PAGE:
Gordon's first task at the Academy is to prepare its application for huge funds from the Lottery. The RA has a big, and sensible, scheme. They want to take over and convert the building which at present is the Museum of Mankind. It's in Burlington Gardens, literally at the Academy's back- door. At present the Museum of Mankind houses the British Museum's ethnographic collections. They will be moved to the Bloomsbury site in 1998. So it's logical and desirable that the RA should move in. If the bid is successful the Academy can expand, especially in its exhibition programme, and with other undisclosed projects.
Therefore Gordon's importance. Within Burlington House it's predicted that future Presidents of the Academy will be figureheads rather than leaders. Who will be the next PRA when the architect Sir Philip Dowson, now 72, retires? The three candidates at the moment are: the former Pop artist Allen Jones; Tom Phillips, who is best-known as a print-maker; and the sculptor Michael Kenny. They have their individual talents, but none of them would claim high dignity as an artist. Least of all would they claim to be able to run a multi-million-pound business, which is what the Academy now is.
Talking of money, sales at the Summer Exhibition are even better than usual, and I'm not surprised. There's a different atmosphere. At summer shows one usually finds memorial displays of Academicians who have died in the previous 12 months. This year, happily, there are none. The show looks more youthful and optimistic than I had expected. The hang is excellent, and has evidently given pleasure to the people entrusted with this crazy task. Grandiose set-pieces and academic portraits have now gone forever. Mostly, though, the new feeling is because there has been a general lightening in the palettes of the exhibitors. This must be to the good, though it's possible to miss the usual attempts to provide a heavyweight "picture of the year". The 1996 prize for the most distinguished work in the exhibition has gone to Jeffrey Camp for his Spring, a wonderful exercise in froth, but not quite adult.
Anthony Wishaw has also won a prize for his Matadero, suggested by the Spanish art he has so long admired, and this is a serious work. So is an uncharacteristic painting by Ken Howard, Ulster Child. It's a long panel-shaped canvas, mostly concerned with reproducing Belfast graffiti. RB Kitaj's equally elongated The Critic Kills is a graffiti in itself, for it is scarcely painted and mainly consists of scrawled, half- threatening messages. Yet another dark longways picture is Carel Weight's Watteau Walked Here Every Day, while the one picture with political weight is Josef Herman's In Memory of the Victims of Our Time. Herman has been rather neglected of late (and why is he not considered a member of the "School of London"?) so it's good to have this token of his concerns.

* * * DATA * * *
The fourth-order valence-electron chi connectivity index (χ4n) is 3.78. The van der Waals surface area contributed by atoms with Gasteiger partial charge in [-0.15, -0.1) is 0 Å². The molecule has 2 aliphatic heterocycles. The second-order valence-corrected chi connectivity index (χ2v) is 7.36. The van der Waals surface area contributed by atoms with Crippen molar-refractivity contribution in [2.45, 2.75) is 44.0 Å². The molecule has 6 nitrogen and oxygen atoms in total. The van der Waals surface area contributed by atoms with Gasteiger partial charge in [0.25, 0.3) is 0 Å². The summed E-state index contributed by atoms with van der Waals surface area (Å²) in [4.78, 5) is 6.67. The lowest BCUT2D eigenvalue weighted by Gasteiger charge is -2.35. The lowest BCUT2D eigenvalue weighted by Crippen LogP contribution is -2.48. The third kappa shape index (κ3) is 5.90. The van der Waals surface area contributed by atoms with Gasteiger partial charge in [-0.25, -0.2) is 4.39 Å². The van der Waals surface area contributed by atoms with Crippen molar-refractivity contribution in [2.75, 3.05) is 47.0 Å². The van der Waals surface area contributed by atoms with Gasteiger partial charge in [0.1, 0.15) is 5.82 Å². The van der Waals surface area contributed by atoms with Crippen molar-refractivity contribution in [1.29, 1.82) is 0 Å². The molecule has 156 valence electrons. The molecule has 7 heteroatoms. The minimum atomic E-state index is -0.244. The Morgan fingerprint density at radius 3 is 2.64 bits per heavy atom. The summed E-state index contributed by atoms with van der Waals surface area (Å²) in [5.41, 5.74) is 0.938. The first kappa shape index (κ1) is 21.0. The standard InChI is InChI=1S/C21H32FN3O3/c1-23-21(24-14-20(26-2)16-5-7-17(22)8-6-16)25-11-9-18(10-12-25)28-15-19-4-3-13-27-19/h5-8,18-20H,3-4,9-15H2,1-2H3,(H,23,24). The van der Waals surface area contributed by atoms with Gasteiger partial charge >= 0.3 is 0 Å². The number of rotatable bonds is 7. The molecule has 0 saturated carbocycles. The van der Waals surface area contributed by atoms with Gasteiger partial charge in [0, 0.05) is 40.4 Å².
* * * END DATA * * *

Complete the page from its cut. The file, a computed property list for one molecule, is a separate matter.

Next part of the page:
There are no great surprises in the exhibition, but then one doesn't go to the RA to be astonished. Abstract painting, led by such veterans as Bert Irvin and John Hoyland, has a familiar air. Maybe we are so used to their art that we forget that it's pitched at a courageous level. Hoyland in particular is an exponent of aesthetic brinkmanship. Sandra Blow's annual appearance once more reminds us that she cannot conceive a painting without taking risks. Gillian Ayres' Sucked Up Sun Slips is a beauty. This is one of her occasional pictures when she seems Picasso-esque. I wrote about Jennifer Durrant's new paintings when she had a solo show a few months ago. Seen now in difficult mixed company, they impress all the more with their combination of firmness and grace. John Holden's impressive pictures are not as "geometric" as they at first appear. Maurice Cockrill's Ash: Rose Fracture is the best painting of his that I have seen.
It does appear that the Academy is getting more youthful. I hope it does not forget its obligations to a group of artists whom I shall call old gentlemen, though others would call them old buffers or perhaps some other word. Often we don't see their paintings except at the Academy and it would be sad if they disappeared. This year the old gents are led by the splendid Adrian Berg, whose disregard for any principles other than his own I have long admired. His Beachy Head, 20th July has a luxuriant, almost Caribbean feel. Perhaps he has forgotten where he set up his easel. William Bowyer has left his usual seat at Lord's to give us an oddly symbolist picture, The Burning of the Boat. Two Francophiles of advanced years, Frederick Gore and Alistair Grant, contribute French landscapes.
The Academy remains a good market place for many artists and is especially useful for people without dealers. Unfortunately no sensible patron or occasional punter would go to the Academy to buy sculpture. Every year a new effort is made to improve the presentations of three-dimensional work but these attempts always fail. In the forecourt there's one work of genuine class and dignity. It's the Arco de la Libertad by Eduardo Chillida, who is an honorary Academician. But this and other works in the open air look out of place, and so do sculptures indoors by David Annesley, Stephen Cox and Tony Cragg. I've never felt that the RA has a direct relationship to sculpture, either in the summer shows or in temporary exhibitions. Maybe the opportunities presented by the Museum of Mankind's building will help to solve the problem - and I should add that there's an excellent sculpture department in the RA Schools.
228th Summer Exhibition: RA, W1, (0171 439 7438), to 18 August.Reuse content